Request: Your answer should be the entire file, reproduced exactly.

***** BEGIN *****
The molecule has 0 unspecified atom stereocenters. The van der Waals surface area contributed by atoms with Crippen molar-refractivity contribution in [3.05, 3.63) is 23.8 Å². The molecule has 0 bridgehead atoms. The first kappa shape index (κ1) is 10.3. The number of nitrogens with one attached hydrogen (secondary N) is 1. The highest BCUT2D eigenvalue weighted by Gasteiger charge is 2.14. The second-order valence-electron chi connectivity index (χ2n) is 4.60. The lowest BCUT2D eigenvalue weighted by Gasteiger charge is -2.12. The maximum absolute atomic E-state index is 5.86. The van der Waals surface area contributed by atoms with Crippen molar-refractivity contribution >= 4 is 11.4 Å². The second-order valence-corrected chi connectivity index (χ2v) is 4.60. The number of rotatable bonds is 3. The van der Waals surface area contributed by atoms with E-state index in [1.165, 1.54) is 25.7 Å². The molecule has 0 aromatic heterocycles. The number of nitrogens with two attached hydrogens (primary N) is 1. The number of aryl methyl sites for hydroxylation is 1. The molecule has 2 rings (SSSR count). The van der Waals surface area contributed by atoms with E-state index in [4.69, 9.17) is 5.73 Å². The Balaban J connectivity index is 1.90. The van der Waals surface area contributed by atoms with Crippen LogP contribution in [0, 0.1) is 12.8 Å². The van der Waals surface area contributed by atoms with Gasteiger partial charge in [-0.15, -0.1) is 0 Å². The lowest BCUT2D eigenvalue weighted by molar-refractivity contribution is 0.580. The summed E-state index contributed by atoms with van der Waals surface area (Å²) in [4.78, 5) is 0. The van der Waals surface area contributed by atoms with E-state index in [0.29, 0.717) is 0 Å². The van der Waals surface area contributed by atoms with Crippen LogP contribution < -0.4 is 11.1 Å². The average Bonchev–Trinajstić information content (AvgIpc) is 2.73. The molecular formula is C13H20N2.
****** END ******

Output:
The molecule has 0 unspecified atom stereocenters. The van der Waals surface area contributed by atoms with Crippen molar-refractivity contribution in [3.05, 3.63) is 23.8 Å². The molecule has 0 bridgehead atoms. The first kappa shape index (κ1) is 10.3. The number of nitrogens with one attached hydrogen (secondary N) is 1. The highest BCUT2D eigenvalue weighted by Gasteiger charge is 2.14. The second-order valence-electron chi connectivity index (χ2n) is 4.60. The lowest BCUT2D eigenvalue weighted by Gasteiger charge is -2.12. The maximum absolute atomic E-state index is 5.86. The van der Waals surface area contributed by atoms with Crippen molar-refractivity contribution >= 4 is 11.4 Å². The second-order valence-corrected chi connectivity index (χ2v) is 4.60. The number of rotatable bonds is 3. The van der Waals surface area contributed by atoms with E-state index in [1.165, 1.54) is 25.7 Å². The molecule has 0 aromatic heterocycles. The number of nitrogens with two attached hydrogens (primary N) is 1. The number of aryl methyl sites for hydroxylation is 1. The molecule has 2 rings (SSSR count). The van der Waals surface area contributed by atoms with E-state index in [4.69, 9.17) is 5.73 Å². The Balaban J connectivity index is 1.90. The van der Waals surface area contributed by atoms with Crippen LogP contribution in [0, 0.1) is 12.8 Å². The van der Waals surface area contributed by atoms with Gasteiger partial charge in [-0.15, -0.1) is 0 Å². The lowest BCUT2D eigenvalue weighted by molar-refractivity contribution is 0.580. The summed E-state index contributed by atoms with van der Waals surface area (Å²) in [4.78, 5) is 0. The van der Waals surface area contributed by atoms with E-state index in [0.29, 0.717) is 0 Å². The van der Waals surface area contributed by atoms with Crippen LogP contribution < -0.4 is 11.1 Å². The average Bonchev–Trinajstić information content (AvgIpc) is 2.73. The molecular formula is C13H20N2.